There is also other property to manage and lots of people to help and other things to do.

Why do I try to do so many things? Most pressure is self-imposed. I have always felt I have to prove that I am worthwhile and that I am leaving something behind. That something takes the form of an article, a book, a house, a happier child, a happier chicken, a new child, etc. It partly also comes from never receiving unconditional support from anyone other than my mother (and my grandmother when she was alive). For the rest of the world, I keep having to prove that I have non-zero value and I am so tired of these endless proofs.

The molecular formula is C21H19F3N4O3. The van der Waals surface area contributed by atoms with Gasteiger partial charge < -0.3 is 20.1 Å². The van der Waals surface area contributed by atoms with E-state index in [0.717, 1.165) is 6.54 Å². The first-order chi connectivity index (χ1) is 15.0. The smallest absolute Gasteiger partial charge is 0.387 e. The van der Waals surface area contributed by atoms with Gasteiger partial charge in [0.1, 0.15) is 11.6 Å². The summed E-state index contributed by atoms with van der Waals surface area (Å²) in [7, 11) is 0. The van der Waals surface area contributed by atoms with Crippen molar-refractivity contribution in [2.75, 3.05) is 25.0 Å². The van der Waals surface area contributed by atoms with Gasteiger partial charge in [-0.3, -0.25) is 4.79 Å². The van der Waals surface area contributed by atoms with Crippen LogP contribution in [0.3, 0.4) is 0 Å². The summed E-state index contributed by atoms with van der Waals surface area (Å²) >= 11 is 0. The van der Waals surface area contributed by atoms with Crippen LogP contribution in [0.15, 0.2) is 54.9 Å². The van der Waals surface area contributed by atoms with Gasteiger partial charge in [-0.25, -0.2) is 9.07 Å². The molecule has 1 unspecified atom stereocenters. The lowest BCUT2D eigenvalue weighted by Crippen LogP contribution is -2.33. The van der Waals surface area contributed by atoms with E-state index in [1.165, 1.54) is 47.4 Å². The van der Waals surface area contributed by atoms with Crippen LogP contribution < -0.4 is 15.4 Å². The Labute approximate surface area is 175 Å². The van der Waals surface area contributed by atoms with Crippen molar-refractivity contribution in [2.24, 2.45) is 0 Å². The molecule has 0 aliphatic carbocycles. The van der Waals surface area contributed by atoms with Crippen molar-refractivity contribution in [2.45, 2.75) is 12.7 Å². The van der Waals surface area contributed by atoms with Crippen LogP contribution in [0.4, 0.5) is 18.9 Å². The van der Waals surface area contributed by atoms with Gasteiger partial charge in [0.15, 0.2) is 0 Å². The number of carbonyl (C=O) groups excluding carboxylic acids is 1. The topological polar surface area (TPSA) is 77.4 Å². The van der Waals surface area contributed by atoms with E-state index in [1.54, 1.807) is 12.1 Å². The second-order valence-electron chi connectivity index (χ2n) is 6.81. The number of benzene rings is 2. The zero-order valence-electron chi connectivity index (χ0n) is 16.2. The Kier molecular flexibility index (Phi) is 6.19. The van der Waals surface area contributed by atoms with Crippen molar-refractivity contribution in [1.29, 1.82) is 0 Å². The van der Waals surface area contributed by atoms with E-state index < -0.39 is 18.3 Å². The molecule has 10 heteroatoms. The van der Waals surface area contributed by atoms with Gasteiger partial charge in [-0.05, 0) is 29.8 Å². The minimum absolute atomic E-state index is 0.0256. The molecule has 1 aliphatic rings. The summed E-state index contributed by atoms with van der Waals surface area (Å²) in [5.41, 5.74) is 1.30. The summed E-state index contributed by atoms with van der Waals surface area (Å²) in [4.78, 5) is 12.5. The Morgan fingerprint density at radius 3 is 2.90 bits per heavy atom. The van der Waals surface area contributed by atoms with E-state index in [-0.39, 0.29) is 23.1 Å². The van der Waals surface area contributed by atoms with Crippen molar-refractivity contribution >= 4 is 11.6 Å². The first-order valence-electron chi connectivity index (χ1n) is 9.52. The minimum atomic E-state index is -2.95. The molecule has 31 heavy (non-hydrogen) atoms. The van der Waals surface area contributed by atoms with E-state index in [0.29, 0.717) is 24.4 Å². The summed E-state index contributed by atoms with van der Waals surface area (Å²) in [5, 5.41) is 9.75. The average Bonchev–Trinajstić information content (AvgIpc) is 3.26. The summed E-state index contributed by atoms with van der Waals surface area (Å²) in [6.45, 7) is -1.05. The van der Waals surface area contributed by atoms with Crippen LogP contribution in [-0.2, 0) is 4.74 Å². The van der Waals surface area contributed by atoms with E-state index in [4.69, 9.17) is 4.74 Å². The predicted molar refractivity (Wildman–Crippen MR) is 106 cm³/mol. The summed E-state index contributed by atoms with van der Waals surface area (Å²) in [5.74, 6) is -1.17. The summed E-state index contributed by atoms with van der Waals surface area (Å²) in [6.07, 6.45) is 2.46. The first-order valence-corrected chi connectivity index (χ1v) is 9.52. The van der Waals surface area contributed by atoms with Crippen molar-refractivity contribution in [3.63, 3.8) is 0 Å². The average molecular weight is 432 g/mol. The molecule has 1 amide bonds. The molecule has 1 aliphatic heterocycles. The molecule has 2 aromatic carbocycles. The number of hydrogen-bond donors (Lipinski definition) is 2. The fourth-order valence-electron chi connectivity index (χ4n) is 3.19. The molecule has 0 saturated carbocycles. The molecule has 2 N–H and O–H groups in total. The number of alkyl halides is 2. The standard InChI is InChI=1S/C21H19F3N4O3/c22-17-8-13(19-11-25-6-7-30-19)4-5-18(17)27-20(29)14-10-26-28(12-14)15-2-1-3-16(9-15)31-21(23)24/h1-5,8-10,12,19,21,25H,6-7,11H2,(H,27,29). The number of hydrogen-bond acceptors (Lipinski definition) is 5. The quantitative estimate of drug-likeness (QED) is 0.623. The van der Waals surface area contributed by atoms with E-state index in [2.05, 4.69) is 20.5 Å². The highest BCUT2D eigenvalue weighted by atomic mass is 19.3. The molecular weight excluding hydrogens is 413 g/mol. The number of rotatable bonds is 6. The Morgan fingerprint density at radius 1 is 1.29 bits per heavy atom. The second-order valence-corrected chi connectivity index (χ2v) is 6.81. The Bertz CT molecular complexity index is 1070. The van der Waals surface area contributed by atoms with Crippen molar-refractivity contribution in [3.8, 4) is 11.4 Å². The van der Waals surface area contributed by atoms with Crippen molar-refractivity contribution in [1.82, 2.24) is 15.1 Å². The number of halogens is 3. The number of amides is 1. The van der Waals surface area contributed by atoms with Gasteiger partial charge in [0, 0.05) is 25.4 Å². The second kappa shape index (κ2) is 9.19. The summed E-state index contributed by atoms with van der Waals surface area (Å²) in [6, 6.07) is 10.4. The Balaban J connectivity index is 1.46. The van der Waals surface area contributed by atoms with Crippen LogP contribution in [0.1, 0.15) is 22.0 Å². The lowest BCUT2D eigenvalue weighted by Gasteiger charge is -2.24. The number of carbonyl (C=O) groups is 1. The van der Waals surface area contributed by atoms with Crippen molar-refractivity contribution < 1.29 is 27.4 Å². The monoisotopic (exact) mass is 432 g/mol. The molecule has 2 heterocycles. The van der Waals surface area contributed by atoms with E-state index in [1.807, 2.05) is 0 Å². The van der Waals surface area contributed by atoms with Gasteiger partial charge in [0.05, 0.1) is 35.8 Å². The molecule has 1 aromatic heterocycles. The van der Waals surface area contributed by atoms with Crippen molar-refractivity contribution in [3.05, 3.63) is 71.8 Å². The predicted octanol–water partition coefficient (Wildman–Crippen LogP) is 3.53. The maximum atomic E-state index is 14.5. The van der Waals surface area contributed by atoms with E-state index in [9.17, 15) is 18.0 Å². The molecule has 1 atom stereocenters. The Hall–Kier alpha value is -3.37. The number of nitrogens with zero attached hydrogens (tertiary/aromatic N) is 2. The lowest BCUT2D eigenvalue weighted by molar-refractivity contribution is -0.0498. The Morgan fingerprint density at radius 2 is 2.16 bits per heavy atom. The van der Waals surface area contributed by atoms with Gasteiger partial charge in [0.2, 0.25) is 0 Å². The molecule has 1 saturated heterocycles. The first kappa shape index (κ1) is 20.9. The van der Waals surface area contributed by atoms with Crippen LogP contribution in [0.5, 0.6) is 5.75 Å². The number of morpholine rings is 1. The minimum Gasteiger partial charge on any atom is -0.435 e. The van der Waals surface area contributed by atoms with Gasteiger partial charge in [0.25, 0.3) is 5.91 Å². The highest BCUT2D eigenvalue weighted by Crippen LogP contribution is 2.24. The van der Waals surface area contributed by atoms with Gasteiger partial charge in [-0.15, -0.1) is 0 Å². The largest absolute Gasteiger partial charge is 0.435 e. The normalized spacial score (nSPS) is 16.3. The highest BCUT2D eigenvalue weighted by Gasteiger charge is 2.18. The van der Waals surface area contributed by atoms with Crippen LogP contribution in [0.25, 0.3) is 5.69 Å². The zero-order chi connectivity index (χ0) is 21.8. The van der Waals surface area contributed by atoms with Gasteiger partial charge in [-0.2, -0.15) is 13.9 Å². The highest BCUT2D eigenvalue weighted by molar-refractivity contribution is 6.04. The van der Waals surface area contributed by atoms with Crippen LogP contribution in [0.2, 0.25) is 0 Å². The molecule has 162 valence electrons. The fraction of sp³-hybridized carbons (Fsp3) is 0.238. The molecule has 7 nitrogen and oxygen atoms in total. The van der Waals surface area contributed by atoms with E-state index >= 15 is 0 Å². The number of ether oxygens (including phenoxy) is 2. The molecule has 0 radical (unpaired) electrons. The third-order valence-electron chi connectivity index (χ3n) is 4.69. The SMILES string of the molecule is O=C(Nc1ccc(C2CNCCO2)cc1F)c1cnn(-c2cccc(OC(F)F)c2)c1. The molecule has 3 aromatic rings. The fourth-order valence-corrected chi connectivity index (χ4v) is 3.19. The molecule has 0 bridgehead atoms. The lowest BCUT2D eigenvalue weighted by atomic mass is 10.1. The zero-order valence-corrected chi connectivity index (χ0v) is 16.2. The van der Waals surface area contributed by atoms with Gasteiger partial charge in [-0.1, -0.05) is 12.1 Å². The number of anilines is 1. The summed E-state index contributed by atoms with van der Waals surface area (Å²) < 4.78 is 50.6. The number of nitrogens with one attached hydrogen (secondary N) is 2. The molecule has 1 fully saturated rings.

I try to invest some fraction of what I earn in what I think would grow and/or last. I have done this since I started working. It helped to be living in the privileged side of the world while keeping a relatively simple life-style. I have used cars (16+ years old) with small engines, and never had a taste for eating out, alcohol, cigars or fancy clothes. I do travel. I started taking vacations after having children because they need to see the world to understand it, and because we enjoy it. We will continue to travel some of the time.